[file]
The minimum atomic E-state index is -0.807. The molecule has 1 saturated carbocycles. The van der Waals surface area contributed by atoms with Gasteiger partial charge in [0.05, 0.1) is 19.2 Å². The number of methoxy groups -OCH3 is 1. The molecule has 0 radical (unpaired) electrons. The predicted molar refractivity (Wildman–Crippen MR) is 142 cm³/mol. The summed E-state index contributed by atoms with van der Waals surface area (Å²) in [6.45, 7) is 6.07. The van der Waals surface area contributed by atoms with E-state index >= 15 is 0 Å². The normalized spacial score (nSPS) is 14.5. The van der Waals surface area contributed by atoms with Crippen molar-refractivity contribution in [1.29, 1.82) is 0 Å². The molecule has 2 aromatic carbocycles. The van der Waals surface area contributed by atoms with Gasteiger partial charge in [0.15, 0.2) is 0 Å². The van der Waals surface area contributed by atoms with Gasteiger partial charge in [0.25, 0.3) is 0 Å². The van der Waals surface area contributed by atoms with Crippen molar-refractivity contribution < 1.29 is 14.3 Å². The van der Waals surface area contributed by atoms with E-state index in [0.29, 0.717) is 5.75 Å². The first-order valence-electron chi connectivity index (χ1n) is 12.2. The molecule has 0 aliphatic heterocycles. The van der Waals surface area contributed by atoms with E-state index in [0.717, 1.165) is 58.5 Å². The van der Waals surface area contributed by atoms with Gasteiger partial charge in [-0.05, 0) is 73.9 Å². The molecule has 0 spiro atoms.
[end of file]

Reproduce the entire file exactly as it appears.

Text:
The minimum atomic E-state index is -0.807. The molecule has 1 saturated carbocycles. The van der Waals surface area contributed by atoms with Gasteiger partial charge in [0.05, 0.1) is 19.2 Å². The number of methoxy groups -OCH3 is 1. The molecule has 0 radical (unpaired) electrons. The predicted molar refractivity (Wildman–Crippen MR) is 142 cm³/mol. The summed E-state index contributed by atoms with van der Waals surface area (Å²) in [6.45, 7) is 6.07. The van der Waals surface area contributed by atoms with E-state index >= 15 is 0 Å². The normalized spacial score (nSPS) is 14.5. The van der Waals surface area contributed by atoms with Crippen molar-refractivity contribution in [1.29, 1.82) is 0 Å². The molecule has 2 aromatic carbocycles. The van der Waals surface area contributed by atoms with Gasteiger partial charge in [0.15, 0.2) is 0 Å². The van der Waals surface area contributed by atoms with Gasteiger partial charge in [0.25, 0.3) is 0 Å². The van der Waals surface area contributed by atoms with Crippen molar-refractivity contribution < 1.29 is 14.3 Å². The van der Waals surface area contributed by atoms with E-state index in [0.29, 0.717) is 5.75 Å². The first-order valence-electron chi connectivity index (χ1n) is 12.2. The molecule has 0 aliphatic heterocycles. The van der Waals surface area contributed by atoms with E-state index in [0.717, 1.165) is 58.5 Å². The van der Waals surface area contributed by atoms with Gasteiger partial charge in [-0.05, 0) is 73.9 Å². The molecule has 0 spiro atoms.